TULSA - School districts across Oklahoma have canceled classes for March 31st so teachers, staff and parents can attend a rally for more education funding at the state Capitol.
But some, like Jonathan Small of the Oklahoma Council on Public Affairs, says Oklahoma spends plenty of money on education, just not on the correct priorities.
"The problem has been not a lack of money, but how it's been spent," he told KRMG.
"From fiscal year 1998 to fiscal year 2011, what's unbelievable (is that) teacher positions have increased six percent, administrative positions have increased 48 percent."
He went on to say that even when broken down per pupil, Oklahoma spends a huge amount on education.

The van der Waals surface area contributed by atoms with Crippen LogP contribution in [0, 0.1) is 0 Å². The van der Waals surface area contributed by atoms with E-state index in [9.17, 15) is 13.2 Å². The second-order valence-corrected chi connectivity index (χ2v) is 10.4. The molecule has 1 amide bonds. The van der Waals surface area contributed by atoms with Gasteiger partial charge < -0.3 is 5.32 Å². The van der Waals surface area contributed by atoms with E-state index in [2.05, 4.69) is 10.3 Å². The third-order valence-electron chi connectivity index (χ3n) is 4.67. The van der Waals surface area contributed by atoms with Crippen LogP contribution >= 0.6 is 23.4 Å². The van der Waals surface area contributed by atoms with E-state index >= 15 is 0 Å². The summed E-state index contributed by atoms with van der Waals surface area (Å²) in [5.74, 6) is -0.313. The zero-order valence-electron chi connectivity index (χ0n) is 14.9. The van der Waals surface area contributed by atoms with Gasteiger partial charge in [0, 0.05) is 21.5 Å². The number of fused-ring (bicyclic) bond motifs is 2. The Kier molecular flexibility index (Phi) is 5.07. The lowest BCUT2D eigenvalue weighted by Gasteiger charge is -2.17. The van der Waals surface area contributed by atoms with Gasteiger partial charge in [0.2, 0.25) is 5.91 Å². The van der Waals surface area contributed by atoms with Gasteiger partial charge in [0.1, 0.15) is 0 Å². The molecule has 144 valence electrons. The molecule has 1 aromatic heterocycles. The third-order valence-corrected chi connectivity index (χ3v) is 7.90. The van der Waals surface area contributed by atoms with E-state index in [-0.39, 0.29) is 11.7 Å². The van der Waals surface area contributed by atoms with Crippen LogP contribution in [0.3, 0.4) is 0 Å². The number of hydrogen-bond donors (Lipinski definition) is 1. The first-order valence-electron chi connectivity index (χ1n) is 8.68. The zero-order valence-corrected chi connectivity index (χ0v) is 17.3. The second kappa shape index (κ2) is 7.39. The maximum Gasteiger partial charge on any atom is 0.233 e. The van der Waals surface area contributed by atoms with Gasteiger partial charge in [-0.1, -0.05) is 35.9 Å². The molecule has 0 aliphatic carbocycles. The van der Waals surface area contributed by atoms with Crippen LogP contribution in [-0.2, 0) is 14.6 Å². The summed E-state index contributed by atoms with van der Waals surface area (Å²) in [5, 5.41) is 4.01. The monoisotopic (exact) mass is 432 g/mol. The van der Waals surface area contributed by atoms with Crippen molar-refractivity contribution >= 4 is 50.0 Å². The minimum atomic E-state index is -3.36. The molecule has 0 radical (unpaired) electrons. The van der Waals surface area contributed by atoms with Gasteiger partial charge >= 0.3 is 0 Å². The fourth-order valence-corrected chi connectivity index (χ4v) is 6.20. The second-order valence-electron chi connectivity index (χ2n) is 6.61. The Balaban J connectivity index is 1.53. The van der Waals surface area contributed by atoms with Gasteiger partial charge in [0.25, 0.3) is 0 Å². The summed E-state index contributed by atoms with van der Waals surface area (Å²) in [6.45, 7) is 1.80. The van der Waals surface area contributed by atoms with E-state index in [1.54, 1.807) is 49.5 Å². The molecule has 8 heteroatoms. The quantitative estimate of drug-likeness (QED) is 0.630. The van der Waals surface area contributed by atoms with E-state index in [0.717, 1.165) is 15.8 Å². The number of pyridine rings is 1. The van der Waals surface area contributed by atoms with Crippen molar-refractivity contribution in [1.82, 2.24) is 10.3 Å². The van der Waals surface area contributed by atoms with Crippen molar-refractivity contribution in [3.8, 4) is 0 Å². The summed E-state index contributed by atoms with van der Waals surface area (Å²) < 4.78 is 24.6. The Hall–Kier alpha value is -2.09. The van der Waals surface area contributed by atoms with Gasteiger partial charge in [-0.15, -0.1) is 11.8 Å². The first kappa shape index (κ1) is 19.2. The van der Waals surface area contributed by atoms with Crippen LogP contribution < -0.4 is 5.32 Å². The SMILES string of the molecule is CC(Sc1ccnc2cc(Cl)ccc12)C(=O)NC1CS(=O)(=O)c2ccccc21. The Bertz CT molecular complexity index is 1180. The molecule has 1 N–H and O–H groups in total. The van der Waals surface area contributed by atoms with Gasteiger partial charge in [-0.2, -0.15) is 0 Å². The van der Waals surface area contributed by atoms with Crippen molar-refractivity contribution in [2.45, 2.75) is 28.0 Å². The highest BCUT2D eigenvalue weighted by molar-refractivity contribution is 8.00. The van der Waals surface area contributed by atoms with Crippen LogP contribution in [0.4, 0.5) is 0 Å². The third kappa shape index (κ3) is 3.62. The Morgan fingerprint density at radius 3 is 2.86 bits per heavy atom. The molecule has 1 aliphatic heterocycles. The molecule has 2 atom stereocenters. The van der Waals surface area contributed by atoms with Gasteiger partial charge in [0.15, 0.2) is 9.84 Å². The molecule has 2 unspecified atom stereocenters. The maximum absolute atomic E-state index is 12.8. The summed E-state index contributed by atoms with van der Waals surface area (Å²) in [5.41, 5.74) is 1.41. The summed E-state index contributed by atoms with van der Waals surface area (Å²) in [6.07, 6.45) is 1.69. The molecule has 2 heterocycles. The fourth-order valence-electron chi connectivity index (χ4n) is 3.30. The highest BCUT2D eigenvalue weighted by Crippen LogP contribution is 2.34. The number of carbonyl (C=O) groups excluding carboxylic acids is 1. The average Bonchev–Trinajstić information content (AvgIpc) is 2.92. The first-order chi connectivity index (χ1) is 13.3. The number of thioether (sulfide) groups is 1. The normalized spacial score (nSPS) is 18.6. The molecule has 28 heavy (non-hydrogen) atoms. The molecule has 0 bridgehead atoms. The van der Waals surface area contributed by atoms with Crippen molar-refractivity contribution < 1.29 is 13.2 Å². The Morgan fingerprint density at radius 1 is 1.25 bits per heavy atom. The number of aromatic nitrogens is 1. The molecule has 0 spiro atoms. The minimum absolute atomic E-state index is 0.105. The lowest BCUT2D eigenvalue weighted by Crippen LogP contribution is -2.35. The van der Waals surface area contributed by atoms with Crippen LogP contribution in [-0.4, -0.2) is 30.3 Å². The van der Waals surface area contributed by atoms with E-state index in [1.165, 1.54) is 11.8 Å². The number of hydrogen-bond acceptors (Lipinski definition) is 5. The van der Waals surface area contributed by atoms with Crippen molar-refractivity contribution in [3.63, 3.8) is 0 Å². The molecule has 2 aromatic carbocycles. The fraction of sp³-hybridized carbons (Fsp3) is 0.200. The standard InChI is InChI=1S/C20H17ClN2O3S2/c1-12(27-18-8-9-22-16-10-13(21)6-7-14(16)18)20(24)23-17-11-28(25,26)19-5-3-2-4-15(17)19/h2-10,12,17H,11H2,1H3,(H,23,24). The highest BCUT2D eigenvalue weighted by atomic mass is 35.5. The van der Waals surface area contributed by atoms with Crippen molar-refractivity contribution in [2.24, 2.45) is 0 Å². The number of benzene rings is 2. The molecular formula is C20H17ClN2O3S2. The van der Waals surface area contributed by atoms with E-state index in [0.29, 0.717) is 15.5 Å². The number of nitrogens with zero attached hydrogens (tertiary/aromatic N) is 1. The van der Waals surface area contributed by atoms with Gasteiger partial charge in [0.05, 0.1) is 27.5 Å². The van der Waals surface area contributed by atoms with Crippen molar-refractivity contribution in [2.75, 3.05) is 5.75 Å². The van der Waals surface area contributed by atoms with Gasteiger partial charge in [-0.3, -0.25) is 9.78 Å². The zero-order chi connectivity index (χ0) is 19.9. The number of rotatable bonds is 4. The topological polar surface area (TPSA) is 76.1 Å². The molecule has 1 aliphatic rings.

"We're spending well over $10,000 a year per student, and bringing in revenue of more than $12,000. That's pretty phenomenal, I mean that would allow you to go to the vast majority of private schools in Oklahoma, and some pretty expensive ones at that."
He was especially critical of the Edmond School District, which used its text alert system to urge parents to attend the March 31st rally, effectively using a taxpayer-supported system to urge taxpayers to rally to get more money from taxpayers.
They even offered rides on district-owned school buses (which the district says will be paid for with private funds).
Small believes "the unions prevent us from paying good teachers more, and paying bad teachers less, or firing them."
Solving that issue, he said, would go a long way toward getting better teachers into the classrooms, and saving money.
He also felt all the money being spent on transportation, food, and other costs associated with the rally on March 31st would be better spent on, for example, stipends for deserving teachers.